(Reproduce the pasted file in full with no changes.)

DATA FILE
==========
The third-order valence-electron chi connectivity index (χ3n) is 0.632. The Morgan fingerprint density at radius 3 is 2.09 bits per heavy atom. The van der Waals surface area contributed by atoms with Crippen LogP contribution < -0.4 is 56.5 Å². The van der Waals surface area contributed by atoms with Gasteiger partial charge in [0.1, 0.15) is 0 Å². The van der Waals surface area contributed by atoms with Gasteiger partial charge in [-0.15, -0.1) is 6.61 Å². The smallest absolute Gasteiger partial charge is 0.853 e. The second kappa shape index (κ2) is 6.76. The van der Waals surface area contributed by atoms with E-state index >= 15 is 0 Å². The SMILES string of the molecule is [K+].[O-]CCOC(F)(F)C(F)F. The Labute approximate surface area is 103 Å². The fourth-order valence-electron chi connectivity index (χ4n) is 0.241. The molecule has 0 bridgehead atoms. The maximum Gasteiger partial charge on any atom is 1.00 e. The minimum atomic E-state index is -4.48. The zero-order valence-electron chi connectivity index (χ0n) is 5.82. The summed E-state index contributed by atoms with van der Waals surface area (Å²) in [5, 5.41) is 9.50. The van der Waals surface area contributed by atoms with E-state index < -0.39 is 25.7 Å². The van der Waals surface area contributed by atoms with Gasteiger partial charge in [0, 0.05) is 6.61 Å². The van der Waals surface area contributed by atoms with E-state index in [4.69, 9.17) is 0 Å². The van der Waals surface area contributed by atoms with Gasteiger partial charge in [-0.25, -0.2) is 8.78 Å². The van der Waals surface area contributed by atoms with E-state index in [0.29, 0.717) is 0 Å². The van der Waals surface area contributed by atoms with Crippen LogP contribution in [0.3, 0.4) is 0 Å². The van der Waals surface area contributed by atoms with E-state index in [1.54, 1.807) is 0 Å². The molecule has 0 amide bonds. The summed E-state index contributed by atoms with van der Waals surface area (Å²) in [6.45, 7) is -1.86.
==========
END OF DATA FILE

The third-order valence-electron chi connectivity index (χ3n) is 0.632. The Morgan fingerprint density at radius 3 is 2.09 bits per heavy atom. The van der Waals surface area contributed by atoms with Crippen LogP contribution < -0.4 is 56.5 Å². The van der Waals surface area contributed by atoms with Gasteiger partial charge in [0.1, 0.15) is 0 Å². The van der Waals surface area contributed by atoms with Gasteiger partial charge in [-0.15, -0.1) is 6.61 Å². The smallest absolute Gasteiger partial charge is 0.853 e. The second kappa shape index (κ2) is 6.76. The van der Waals surface area contributed by atoms with E-state index >= 15 is 0 Å². The SMILES string of the molecule is [K+].[O-]CCOC(F)(F)C(F)F. The Labute approximate surface area is 103 Å². The fourth-order valence-electron chi connectivity index (χ4n) is 0.241. The molecule has 0 bridgehead atoms. The maximum Gasteiger partial charge on any atom is 1.00 e. The minimum atomic E-state index is -4.48. The zero-order valence-electron chi connectivity index (χ0n) is 5.82. The summed E-state index contributed by atoms with van der Waals surface area (Å²) in [5, 5.41) is 9.50. The van der Waals surface area contributed by atoms with E-state index < -0.39 is 25.7 Å². The van der Waals surface area contributed by atoms with Gasteiger partial charge in [0, 0.05) is 6.61 Å². The van der Waals surface area contributed by atoms with E-state index in [4.69, 9.17) is 0 Å². The van der Waals surface area contributed by atoms with Gasteiger partial charge in [-0.25, -0.2) is 8.78 Å². The van der Waals surface area contributed by atoms with E-state index in [0.29, 0.717) is 0 Å². The van der Waals surface area contributed by atoms with Crippen LogP contribution in [0.3, 0.4) is 0 Å². The van der Waals surface area contributed by atoms with E-state index in [1.54, 1.807) is 0 Å². The molecule has 0 amide bonds. The summed E-state index contributed by atoms with van der Waals surface area (Å²) in [6.45, 7) is -1.86.